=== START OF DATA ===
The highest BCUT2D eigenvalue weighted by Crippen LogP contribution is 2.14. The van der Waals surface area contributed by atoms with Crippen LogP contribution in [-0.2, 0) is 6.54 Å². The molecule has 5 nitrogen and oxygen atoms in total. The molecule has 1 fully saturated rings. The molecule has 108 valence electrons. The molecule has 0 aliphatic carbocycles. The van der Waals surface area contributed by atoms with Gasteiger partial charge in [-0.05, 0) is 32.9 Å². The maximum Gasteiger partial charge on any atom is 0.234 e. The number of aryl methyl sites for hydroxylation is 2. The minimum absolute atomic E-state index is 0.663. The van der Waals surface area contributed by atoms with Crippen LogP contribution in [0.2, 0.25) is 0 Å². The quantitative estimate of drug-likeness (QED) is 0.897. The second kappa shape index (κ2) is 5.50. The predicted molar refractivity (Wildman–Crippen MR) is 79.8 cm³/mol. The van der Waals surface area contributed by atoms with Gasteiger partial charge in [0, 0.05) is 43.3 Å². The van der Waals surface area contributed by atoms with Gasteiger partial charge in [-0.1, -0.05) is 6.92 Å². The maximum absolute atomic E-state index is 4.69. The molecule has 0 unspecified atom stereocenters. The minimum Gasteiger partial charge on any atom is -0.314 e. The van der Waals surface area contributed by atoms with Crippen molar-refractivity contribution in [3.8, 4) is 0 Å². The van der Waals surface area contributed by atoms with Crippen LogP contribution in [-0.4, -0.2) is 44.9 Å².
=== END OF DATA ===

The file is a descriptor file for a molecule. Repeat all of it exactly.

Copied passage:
The highest BCUT2D eigenvalue weighted by Crippen LogP contribution is 2.14. The van der Waals surface area contributed by atoms with Crippen LogP contribution in [-0.2, 0) is 6.54 Å². The molecule has 5 nitrogen and oxygen atoms in total. The molecule has 1 fully saturated rings. The molecule has 108 valence electrons. The molecule has 0 aliphatic carbocycles. The van der Waals surface area contributed by atoms with Gasteiger partial charge in [-0.05, 0) is 32.9 Å². The maximum Gasteiger partial charge on any atom is 0.234 e. The number of aryl methyl sites for hydroxylation is 2. The minimum absolute atomic E-state index is 0.663. The van der Waals surface area contributed by atoms with Crippen LogP contribution in [0.2, 0.25) is 0 Å². The quantitative estimate of drug-likeness (QED) is 0.897. The second kappa shape index (κ2) is 5.50. The predicted molar refractivity (Wildman–Crippen MR) is 79.8 cm³/mol. The van der Waals surface area contributed by atoms with Gasteiger partial charge in [0, 0.05) is 43.3 Å². The van der Waals surface area contributed by atoms with Gasteiger partial charge in [-0.1, -0.05) is 6.92 Å². The maximum absolute atomic E-state index is 4.69. The molecule has 0 unspecified atom stereocenters. The minimum Gasteiger partial charge on any atom is -0.314 e. The van der Waals surface area contributed by atoms with Crippen molar-refractivity contribution in [3.8, 4) is 0 Å². The van der Waals surface area contributed by atoms with Crippen LogP contribution in [-0.4, -0.2) is 44.9 Å².